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The Pew Research Center has got this headline blaring out at us today, sending shivers through our wallets and bank accounts: “A Record One-in-Five Households Now Owe Student Loan Debt.” The figures are from 2010, in which 19 percent (22.4 million) of homes had student loans that are being repaid or are in deferment. This is an increase from 15 percent in 2007, just before the economic collapse.

A whopping 40 percent of households led by someone 35 or younger have student debt.

And this is crazy: The research finds that “whether computed as a share of household income or assets, the relative burden of student loan debt is greatest for households in the bottom fifth of the income spectrum, even though members of such households are less likely than those in other groups to attend college in the first place.” The poor can’t win. But even among the rich, the amount of debt has risen.

The AP points out (h/t to our writer Ann Brown) that part of the trouble is the job market. With many college students struggling to find jobs after graduation, debt lingers. Another part is the continued increase in the number of people choosing to attend college.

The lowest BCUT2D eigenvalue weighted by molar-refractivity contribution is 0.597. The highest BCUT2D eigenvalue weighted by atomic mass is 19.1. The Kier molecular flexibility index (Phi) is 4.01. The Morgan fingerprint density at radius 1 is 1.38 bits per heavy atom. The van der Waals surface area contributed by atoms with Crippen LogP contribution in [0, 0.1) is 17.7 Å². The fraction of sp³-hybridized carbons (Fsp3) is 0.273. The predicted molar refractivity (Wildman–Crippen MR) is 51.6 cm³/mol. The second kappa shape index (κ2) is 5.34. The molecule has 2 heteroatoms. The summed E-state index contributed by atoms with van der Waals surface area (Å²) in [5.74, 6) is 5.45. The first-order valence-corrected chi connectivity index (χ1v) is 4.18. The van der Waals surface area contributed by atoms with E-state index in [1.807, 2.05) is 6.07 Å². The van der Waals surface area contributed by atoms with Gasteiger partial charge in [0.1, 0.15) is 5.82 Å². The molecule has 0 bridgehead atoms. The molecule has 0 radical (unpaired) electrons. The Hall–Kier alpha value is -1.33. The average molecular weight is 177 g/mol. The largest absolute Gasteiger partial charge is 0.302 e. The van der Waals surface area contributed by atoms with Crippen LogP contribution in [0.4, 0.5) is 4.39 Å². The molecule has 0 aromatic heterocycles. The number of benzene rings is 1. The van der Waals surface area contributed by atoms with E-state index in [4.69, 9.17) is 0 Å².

The average student loan balance is $26,682 with 10 percent owing more than $61,894. Interestingly, Pew notes, “Average household indebtedness fell from $105,297 in 2007 to $100,720 in 2010.” So other debt has fallen even as college debt grows.

To reduce that other debt, people are refinancing their mortgages (our tips on that here) and making strides in paying down credit card debt.

This reiterates the importance of living within one’s means and saving for college. ICYMI, here’s our story from a few weeks ago about applying for government help to pay for college. These resources are crucial now.

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